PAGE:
Chinese car market growing rapidly, premium models in demand

11 December 2017 4 min. read

The Chinese car market has seen 20% growth over the past year. Almost 23 million units were sold during 2016, following the removal of sales tax for small vehicle engines. Chinese consumers tend to remain unwedded to particular brands, while increasing individual affluence is enticing increased numbers to trade up to premium rides.

To better understand the dynamics present in the Chinese market, McKinsey & Company’s Global Institute surveyed 5,800 new vehicle buyers, from tier-1 cities, who purchased cars within the last year, as part of its wider ‘Savvy and sophisticated: Meet China’s new car buyers’ report.

Passenger-car sales volume growth has seen ups and downs in recent years, with a low of 6% growth in 2011, and another dip in 2015 to 11%. The recent boost has come, in part, due to a suspension of the sales tax on vehicles with small engines, as well as green car subsidies.

Chinese car sales growth

Last year car sales in China were up 20% on the year previous, topping out at 23 million new units. According to the researchers, this reflects the rise of the Chinese middle class, following a huge boom in the country’s economy – which grew at more than double digits, before falling to around 7% in line with wider changes to a consumption-led economic model.

The increased demand for vehicles means manufacturers in the country can expect to contribute around half of the additional 14 million new vehicles which McKinsey presently forecasts to be sold by 2022. As it stands, around 76.8 million were sold last year, with China by far the biggest market, followed by the EU and US, both at 14.4 million new units sold. By 2022 China will see an increase of 7.4 million units sold, or a total of 30.1 million units. The EU will see little growth, while the US is projected to decline. India, and the rest of the world are expecting 15.9% and 34.9% of total new vehicle growth respectively.

Premium in demand

On top of increasing purchases of automobiles, the nature of the vehicles in demand has also seen a shift. Premium vehicles are expected to increase, as incomes among the wealthiest segments rise, allowing consumers to opt for more than the bare necessities when it comes to transport. Interestingly, premium cars for around half of respondents, particularly older individuals, were not seen as status symbols, with luxury increasingly seen as important on a personal basis, rather than a method of keeping up appearances.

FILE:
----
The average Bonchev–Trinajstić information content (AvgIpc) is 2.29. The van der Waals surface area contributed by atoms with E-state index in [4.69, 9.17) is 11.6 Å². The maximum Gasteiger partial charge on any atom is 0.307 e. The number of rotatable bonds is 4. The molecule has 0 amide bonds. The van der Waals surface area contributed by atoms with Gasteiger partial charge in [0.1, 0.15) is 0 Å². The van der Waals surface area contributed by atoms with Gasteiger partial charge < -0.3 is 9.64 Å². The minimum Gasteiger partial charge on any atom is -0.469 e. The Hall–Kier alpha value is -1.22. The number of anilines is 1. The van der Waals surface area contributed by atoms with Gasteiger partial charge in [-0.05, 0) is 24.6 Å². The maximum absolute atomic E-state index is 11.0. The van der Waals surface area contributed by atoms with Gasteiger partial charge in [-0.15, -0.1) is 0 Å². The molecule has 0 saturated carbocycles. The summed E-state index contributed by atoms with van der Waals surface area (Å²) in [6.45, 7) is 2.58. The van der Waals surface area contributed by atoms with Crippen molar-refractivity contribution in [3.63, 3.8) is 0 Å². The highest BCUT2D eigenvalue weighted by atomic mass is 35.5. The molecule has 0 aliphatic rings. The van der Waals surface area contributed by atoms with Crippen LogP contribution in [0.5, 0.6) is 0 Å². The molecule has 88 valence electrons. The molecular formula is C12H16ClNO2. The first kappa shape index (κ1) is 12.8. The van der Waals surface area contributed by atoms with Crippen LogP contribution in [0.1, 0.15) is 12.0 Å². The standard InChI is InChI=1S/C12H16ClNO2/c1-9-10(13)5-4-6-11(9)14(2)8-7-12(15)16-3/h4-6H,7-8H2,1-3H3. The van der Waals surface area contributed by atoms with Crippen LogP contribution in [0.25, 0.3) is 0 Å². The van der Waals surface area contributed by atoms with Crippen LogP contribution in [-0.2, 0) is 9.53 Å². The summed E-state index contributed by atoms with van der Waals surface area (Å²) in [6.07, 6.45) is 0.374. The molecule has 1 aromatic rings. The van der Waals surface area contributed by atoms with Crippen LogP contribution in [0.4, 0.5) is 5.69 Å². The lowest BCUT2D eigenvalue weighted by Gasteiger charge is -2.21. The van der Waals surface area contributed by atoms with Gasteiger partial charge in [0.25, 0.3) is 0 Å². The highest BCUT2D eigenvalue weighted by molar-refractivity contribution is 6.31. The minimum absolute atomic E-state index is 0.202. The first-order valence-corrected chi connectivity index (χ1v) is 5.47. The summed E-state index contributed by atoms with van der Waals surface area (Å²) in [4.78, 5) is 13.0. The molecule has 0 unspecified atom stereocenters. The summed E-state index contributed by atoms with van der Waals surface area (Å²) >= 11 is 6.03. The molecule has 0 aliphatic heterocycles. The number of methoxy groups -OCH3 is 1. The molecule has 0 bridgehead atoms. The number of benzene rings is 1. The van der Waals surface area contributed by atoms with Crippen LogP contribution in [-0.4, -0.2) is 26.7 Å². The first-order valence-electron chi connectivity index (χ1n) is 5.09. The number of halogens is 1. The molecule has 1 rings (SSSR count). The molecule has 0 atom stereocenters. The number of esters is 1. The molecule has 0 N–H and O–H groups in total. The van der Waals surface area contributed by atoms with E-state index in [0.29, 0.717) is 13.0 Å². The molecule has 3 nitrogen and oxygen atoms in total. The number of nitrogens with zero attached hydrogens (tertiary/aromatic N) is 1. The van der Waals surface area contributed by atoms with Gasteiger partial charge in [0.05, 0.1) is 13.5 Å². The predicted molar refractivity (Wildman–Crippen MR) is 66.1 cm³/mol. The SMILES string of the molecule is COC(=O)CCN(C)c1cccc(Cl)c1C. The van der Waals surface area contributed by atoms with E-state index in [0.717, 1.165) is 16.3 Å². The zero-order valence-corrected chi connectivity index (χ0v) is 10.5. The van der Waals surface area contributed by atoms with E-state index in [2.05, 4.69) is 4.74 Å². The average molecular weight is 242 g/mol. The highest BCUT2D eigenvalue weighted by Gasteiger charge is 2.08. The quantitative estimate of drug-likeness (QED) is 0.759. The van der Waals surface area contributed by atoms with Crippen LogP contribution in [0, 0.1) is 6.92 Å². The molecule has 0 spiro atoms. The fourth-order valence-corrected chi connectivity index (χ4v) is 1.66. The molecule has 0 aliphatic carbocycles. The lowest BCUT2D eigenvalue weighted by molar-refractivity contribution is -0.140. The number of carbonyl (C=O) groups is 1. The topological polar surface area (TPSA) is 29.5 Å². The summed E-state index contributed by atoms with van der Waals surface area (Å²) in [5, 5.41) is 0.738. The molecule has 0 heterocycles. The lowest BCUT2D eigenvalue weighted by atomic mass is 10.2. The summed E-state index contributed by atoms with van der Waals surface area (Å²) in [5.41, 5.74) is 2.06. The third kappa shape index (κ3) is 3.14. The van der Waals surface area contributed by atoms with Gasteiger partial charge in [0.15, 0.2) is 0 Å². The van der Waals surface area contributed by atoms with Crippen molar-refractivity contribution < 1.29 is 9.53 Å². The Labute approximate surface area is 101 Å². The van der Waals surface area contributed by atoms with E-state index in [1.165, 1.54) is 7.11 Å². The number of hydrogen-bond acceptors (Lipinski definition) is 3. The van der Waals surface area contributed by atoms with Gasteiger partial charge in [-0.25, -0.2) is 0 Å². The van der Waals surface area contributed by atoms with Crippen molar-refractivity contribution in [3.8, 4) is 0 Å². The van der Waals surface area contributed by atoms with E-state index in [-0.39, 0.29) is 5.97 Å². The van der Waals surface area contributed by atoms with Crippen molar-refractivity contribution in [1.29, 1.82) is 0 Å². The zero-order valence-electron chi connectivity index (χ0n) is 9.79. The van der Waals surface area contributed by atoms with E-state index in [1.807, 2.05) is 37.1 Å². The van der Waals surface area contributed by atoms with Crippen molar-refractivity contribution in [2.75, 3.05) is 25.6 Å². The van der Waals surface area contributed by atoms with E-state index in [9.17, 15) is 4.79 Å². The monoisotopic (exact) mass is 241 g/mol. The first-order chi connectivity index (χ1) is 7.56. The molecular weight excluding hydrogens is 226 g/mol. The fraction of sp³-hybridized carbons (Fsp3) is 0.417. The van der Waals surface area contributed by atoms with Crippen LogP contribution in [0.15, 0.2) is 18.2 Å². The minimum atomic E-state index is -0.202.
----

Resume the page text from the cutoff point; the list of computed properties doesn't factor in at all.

Loyalty decreases

In 2012 the number of premium sales stood at 1.2 million units, by 2016 this had increased to 2.3 million units, while projections for 2022 point to 3.2 million units. Premium brands tended to outperform non-premium brands, with relative growth to 2016 at 6% and 4.6% respectively, although around 50% said that they would consider trading up in their next purchase journey.

Brand loyalty

Increased spending power has also seen consumer loyalty to discount brands take a knock. A range of online tools, as well as more empowered consumers mean individuals are more able to shop around than previously, when individuals were often tied to a particular brand. Brand loyalty, in so far as they intend to buy the same brand again, was highest among the affluent, at 18% of total, while 15% of those that preferred a foreign brand were noted as loyal. Average loyalty stood at 12%, down considerably on last year’s survey result of 19%.

Concluding the report, the authors stated, “China will remain a must-win market for car brands in the foreseeable future. As Chinese consumers continue to become more sophisticated, automakers must reinvent their success formulas to surprise and delight them. That means delivering leading-edge connectivity options, pursuing digital innovations, participating in the electric vehicle space, and taking steps in the burgeoning used-car market. With increasing competition from Chinese brands, digital players, and shared mobility companies, no traditional automotive player can afford to put off the substantial actions they should take today. Yesterday’s “easy” growth in China is a memory; tomorrow’s success will require a different set of skills and ideas.”